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The Ballad of Beta-2 by Samuel R. Delany

The Ballad of Beta-2 (1965)

by Samuel R. Delany

Other authors: See the other authors section.

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Showing 3 of 3
Really seemed like a short story. Author could have explored the topic in more depth. ( )
  RFBrost | Nov 2, 2017 |
Here is the story of mankind's first, and unsuccessful, attempt to colonize another planet.

A dozen slow, multi-generation ships were sent to a distant star system called the Leffer System. Soon afterwards, mankind developed a star drive, so that by the time the ships reached their destination, mankind had been traveling around the galaxy for a hundred years. Of the dozen ships, two arrived empty, and two others never arrived at all. The ships were simply parked in orbit, and abandoned. Beta-2, one of the ships, even has its own ballad. Years later, as a college assignment, Joneny, a young researcher, is sent to find out just what happened.

Several of the supposedly indestructible ships show evidence of huge internal explosions. Some old audio recordings talk of being attacked by some sort of green humanoid that communicates by telepathy. Joneny meets the humanoid's half-human son, who is able to exist slightly outside of time, and live in hard vaccuum with no problem at all. He watches video from the other ships where the inhabitants have physically, and mentally, de-evolved to the level of an early human. "The Norm" is taken very seriously on the ships. If a person was found to be outside physical norms in any way, whether it's being too tall, or left-handed, or having the "wrong" eye color, they were immediately executed. By the end, Joneny understands just what The Ballad of Beta-2 is all about.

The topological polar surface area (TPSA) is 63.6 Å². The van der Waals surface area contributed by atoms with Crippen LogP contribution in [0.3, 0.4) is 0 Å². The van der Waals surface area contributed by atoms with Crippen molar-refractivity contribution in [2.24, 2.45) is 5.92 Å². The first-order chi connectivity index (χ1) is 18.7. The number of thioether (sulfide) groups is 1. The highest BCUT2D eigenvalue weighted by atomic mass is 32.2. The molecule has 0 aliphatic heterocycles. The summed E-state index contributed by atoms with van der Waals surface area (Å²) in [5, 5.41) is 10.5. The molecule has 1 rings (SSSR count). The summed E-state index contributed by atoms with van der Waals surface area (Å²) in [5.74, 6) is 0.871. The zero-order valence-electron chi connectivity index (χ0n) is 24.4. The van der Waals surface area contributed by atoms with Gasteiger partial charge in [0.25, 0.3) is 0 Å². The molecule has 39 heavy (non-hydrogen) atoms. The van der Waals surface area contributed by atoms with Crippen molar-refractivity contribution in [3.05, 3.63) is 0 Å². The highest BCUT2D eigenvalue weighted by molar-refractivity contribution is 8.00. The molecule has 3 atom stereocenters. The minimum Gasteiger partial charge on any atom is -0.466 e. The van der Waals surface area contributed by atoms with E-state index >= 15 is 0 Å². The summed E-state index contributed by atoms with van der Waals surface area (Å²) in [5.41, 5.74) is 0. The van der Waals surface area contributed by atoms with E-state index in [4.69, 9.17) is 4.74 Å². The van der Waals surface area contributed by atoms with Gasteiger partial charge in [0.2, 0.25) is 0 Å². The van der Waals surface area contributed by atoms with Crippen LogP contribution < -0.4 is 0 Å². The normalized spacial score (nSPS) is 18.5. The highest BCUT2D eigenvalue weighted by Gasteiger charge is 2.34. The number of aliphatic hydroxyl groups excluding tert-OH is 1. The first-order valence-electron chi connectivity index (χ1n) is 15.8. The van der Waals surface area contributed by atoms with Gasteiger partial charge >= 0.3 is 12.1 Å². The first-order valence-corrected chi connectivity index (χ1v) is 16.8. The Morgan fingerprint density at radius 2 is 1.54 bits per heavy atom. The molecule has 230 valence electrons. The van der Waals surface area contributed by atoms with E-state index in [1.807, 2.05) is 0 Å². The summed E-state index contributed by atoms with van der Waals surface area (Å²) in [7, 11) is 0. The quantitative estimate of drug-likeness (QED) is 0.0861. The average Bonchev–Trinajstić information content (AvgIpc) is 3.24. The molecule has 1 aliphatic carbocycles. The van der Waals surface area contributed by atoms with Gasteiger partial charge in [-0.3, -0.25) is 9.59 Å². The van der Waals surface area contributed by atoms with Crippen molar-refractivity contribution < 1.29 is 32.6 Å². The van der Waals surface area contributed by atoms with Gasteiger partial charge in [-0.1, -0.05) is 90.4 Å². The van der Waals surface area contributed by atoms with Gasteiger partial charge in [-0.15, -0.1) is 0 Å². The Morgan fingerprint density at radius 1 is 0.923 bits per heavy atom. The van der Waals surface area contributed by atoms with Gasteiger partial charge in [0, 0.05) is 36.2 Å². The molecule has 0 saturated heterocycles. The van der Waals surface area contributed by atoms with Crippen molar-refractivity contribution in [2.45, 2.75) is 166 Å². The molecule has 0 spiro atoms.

This is a short novel, but a very good one. It's an interesting story about how things on a multi-generation ship can go very wrong, and it's worth reading. ( )
1 vote plappen | Feb 18, 2009 |
This is a short novel featuring a couple of powerful ideas and some effective imagery, but not much in terms of characterization or story. A bored young graduate student is sent to investigate the scene of a curiously neglected space disaster, and finds out quite a bit more than he expected. Not one of Delany's best, but it does feature one of the author's typical "out there" characters, and certainly causes you to think about "the tyranny of mediocrity." It will only take you a couple of hours to read. ( )
2 vote clong | Dec 26, 2007 |
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» Add other authors (1 possible)

Author nameRoleType of authorWork?Status
Samuel R. Delanyprimary authorall editionscalculated
Freas, KellyCover artistsecondary authorsome editionsconfirmed
Valigursky, EdCover artistsecondary authorsome editionsconfirmed
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"Quite simply, the answer is -- because they are there!"
On the desk was a pile of books. Books! Real books were Joneny's delight. Heavy, cumbersome, difficult to store, they were the bane of most scholars. Joneny found them entrancing. He didn't care what was in them. Any book today was so old that each word glittered to him like the facet of a lost gem. The whole conception of a book was so at odds with this compressed, crowded, breakneck era that he was put into ecstasy by the simple heft of the paper. His own collection, some seventy volumes, was considered a pretentious luxury by everyone at the University. The glory of the collection, each page impregnated with plastic, was the Manhattan Telephone Directory for 1975.
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This work was also published as part of Ace Double M-121, (Alpha Yes, Terra No! . The Ballad of Beta-2). That work should NOT be combined with this one!

Furthermore, an anthology, edited by Delaney, and containing work by Delaney, Bailey, Ellison, and others, appeared under the same title. That work, which is very rare, must be differentiated as well.
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